Saturday night we had a lovely meal and stayed at the Three Sisters Motel. Early in the morning as the sun rose we all headed down to Echo Point to see the view.
As we walked back around the cliff face we saw many Grey Fantails flashing about catching insects on the fly, but found them difficult to photograph due to poor light and positioning.
I could show you the sunrise on the sandstone walls, but it is better if you come and see it for yourself, and let me show you around. Walking back to the motel we saw these two juvenile King Parrots feeding quietly by the footpath. Immature parrots, like many birds resemble the female till they reach maturity.
This Eastern Crimson Rosella was also feeding in the same tree with them.
I forgot to mention this Grey Butcherbird was the first beautiful bird song we heard as we awoke. This bird is my morning joy where I live also, always singing to me each morning, and enjoying our bird bath. Though our dear dog has passed, we leave her water bowl for this bird as he likes to use it if the bird bath gets emptied by the larger Magpies. This bird gets its name from hanging its victims in the forks of trees or on branch spikes till it is ready to eat them, like a butcher in a meat shop. There song is beautiful, and the song of their more violent Pied cousins even more beautiful, though they are found more further north from the mid-north coast upward.
In our search for the male Lyrebird at our usual spot, we were disappointed, possibly too many tourists were present. We did see this Yellow-faced Honeyeater before we left. Flocks of this bird were continually flying through the valley. This is a commonly seen winter and summer bird.
The last bird I caught before leaving the valley, and checking out my book in the Blackheath National Parks Visitor Centre, was this White-throated Treecreeper, creeping up this eucalypt in bright sunlight. This is unusual, as they prefer to climb the shaded side of the tree usually, but gave me an over exposed view of this female (note the orange spot on her face). This bird climbs the tree making its classic repatative cheep call as it checks beneath bark and in crevices of trunk and branches for insects.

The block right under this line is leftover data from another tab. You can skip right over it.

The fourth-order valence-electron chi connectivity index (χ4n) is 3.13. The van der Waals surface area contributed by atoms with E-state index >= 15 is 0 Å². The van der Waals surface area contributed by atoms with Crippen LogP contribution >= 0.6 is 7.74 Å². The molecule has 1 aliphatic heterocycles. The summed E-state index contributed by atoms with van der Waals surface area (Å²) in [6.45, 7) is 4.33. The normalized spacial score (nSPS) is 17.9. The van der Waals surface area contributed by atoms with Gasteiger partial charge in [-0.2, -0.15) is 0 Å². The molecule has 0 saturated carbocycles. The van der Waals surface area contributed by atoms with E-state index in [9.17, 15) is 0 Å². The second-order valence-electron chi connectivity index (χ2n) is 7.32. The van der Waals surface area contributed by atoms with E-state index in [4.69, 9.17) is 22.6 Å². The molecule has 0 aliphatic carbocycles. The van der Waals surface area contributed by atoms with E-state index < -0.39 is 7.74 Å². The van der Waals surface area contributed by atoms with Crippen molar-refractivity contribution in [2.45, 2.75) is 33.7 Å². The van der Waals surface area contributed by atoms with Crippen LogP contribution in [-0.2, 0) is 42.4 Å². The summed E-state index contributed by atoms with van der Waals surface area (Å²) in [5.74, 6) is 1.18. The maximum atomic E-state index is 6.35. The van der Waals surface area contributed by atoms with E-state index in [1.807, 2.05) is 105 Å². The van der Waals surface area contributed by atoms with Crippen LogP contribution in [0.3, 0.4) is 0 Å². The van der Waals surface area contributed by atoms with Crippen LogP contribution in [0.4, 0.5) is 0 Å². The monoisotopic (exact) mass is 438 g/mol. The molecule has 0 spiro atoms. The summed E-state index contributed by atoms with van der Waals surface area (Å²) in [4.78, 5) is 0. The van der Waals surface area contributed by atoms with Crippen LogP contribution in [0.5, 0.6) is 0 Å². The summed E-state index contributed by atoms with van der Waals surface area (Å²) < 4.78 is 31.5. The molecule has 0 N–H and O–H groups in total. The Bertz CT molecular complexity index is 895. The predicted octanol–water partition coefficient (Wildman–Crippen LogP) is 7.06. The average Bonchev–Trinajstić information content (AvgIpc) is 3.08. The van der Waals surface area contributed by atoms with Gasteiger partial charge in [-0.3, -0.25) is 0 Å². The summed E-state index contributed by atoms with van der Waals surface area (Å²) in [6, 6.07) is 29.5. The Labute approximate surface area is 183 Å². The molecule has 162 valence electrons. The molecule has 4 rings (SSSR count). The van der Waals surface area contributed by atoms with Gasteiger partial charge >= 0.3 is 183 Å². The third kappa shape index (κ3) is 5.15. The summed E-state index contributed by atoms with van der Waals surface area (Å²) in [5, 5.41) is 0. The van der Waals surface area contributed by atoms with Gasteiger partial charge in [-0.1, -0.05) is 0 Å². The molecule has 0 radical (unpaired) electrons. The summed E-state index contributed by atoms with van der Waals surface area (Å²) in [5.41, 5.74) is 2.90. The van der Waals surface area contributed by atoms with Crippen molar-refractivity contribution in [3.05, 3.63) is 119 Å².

A most enjoyable weekend had by all, so we made our way home back down the mountain to coast and Sydney. Our leg muscles ached for a few days after the strenuous mountain climbing, but we felt so much stronger and better for the weekend in the mountain air. Like the Treecreeper creeping ever upward, we seek the highest point of our lives to give them meaning and a sense of achievement. For many we can not highlight any particular time when this occurred, if it ever did. For some it occurs when they step courageously out of their comfort zone and take the risk of caring and loving and showing compassion beyond the norm of selfish, mundane human existence. To love with unconditional love, expecting nothing in return, but only to know the joy of having been the hands and feet of Jesus, by helping another come to a better place, this is the most blessed attainment in life. Reaching into the lives of people forgotten, broken and disgraced by our society and extending the hand and the heart of their Father God to them. This is the greatest delight and joy one can know.
“Let all that I am praise the Lord;
with my whole heart, I will praise his holy name.
Let all that I am praise the Lord;
may I never forget the good things he does for me.
He forgives all my sins
and heals all my diseases.
He redeems me from death
and crowns me with love and tender mercies.
He fills my life with good things.
My youth is renewed like the eagle’s!.” – Psalm 103:1-5 (NEV)
Have a wonderful week!